Friday, March 23, 2012

Burgundy '09 vs. '10: Rich vs. wiry

Benjamin Leroux makes perhaps the best wine in Pommard
The main question many wine lovers ask about a vintage is, "Should I buy it?" For Burgundy, with the 2009s and 2010s, the answer is going to depend as much on who you are as what the wines are.

The weather was much warmer in 2009 in Burgundy, not as hot as 2003 but with considerably more sun than any other year in the last six. In Bordeaux, that same consistent warmth led Robert Parker to declare it Bordeaux's second of three vintages of the century so far.

But Bordeaux's great wines, as different as they can be, are still much more similar as a group than Burgundy's. Chablis and Montrachet have practically nothing in common except that they're both made from Chardonnay. In Burgundy, a rising thermometer floats some boats and sinks others.

The best general rule for '09 vs. '10 I've discovered after a week tasting hundreds of Burgundies at Les Grands Jours is this: If the wine generally depends on what the French call "nervosity" -- fresh, edgy, lean character -- the '09s are not as good.

But if the wine is one you might like for its ripeness, then the '09s might be delightfully ever-so-much-more-so. They're not unrecognizable outliers like '03; like me after eating foie gras and paté all week, they've just gained some love handles.

Most white Burgundies will probably be better from 2010. But there are going to be exceptions, as I learned from tasting 45 Grand Cru wines from all regions. The standouts, as a group, were the Corton-Charlemagnes, a rich white wine to begin with. They were more impressive than the red Grand Crus: voluptuous, complex, with long finishes. I later learned that the six Corton-Charlemagnes we tasted were carefully selected for their acidity, so your results at random may vary.

For reds, it's more complicated. Americans as a group like our reds bigger than the French, and it wouldn't surprise me for '09 to ultimately be the more popular vintage in the US, even though most Burgundy winemakers won't see it that way.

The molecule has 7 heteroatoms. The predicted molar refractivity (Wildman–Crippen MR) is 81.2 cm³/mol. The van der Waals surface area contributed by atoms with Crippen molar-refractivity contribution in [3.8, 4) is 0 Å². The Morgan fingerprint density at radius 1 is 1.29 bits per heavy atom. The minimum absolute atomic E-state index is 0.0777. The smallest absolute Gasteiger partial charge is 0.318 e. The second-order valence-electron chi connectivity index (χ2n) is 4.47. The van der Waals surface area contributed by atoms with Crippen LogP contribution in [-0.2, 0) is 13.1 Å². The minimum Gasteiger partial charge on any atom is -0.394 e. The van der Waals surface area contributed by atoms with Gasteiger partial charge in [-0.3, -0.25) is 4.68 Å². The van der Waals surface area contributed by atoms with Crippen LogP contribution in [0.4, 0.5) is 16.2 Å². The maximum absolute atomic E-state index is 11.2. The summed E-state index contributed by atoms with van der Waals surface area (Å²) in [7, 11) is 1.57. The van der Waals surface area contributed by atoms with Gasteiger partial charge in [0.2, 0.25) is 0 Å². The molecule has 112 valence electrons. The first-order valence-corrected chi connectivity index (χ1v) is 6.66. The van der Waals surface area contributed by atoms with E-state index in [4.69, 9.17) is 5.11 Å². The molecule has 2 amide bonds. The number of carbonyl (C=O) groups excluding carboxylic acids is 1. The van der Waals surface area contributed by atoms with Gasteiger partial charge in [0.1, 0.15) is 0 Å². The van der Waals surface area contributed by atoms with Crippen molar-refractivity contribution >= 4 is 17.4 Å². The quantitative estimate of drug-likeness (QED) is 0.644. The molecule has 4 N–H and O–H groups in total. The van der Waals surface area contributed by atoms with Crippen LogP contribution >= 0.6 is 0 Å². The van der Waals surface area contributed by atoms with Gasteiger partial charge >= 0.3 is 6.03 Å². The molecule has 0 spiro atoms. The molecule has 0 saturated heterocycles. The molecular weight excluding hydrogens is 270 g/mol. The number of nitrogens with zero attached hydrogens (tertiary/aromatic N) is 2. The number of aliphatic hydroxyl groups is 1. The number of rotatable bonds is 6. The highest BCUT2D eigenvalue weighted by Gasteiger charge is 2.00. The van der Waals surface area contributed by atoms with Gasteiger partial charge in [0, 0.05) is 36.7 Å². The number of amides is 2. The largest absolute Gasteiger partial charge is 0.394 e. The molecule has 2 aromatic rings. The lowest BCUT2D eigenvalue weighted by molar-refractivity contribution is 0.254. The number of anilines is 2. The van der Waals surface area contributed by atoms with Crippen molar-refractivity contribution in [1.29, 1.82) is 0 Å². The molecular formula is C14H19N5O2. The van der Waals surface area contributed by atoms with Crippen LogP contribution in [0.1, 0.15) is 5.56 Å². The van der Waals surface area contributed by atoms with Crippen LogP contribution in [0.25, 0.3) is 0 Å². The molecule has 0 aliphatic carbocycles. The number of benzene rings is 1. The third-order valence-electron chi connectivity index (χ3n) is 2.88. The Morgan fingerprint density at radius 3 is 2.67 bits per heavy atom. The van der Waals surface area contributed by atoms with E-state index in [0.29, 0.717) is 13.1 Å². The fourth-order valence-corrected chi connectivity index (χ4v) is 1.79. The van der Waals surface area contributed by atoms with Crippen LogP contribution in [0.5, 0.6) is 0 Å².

"2010 is what we like to do in Burgundy," says Benjamin Leroux, winemaker for Domaine du Comte Armand in Pommard. "My personal taste is '10. It's more elegant."

Alex Gambal
But Alex Gambal, an American who has been making wine in Beaune for 14 years, says, "I went big on the '09s for my personal cellar. They'll last 50 years, these wines. In '09, I was talking with Michel Lafarge, and I said, 'These are the most beautiful grapes I've ever seen.' He said, 'Alex, me too.' And he's been making wine for 60 years.

"You don't need the acidity (on the palate)," Gambal says. "They have good pH, and the tannins are beautiful. If the '09s are open and voluptuous, painting on a big scale, the '10s are miniatures with a lot of details. The '10s are more precise. They're intense and deep on a smaller scale."

Prices will turn many people toward the '09s, which should logically be cheaper, because harvests were down about 25-30% in 2010. And maybe that's a good thing.

"If you're trying to introduce Burgundy to somebody weaned on California wines, the '09s will be easier to understand," says Chuck Hayward, wine educator for JJ Buckley. "One thing we've noticed is that a lot of (Burgundy) wineries don't have representation. Burgundy's a hard sell for retailers so in the 2008 crisis a lot of them cut back on their selection."

Maybe the '09 wines are exactly what US importers need to get Burgundy back on store shelves. You had us at "voluptuous."

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Anonymous said...

Once again great research and actionable advice. Thanks. I particularly like the quotes that emphasize that ph and acidity (ta) are not always in parallel and how even a smoother wine can have age potential with the right ph levels.

Any guidance on where to find these great wines in the US for a fair value?

W. Blake Gray said...

If you're looking country-wide, I would start at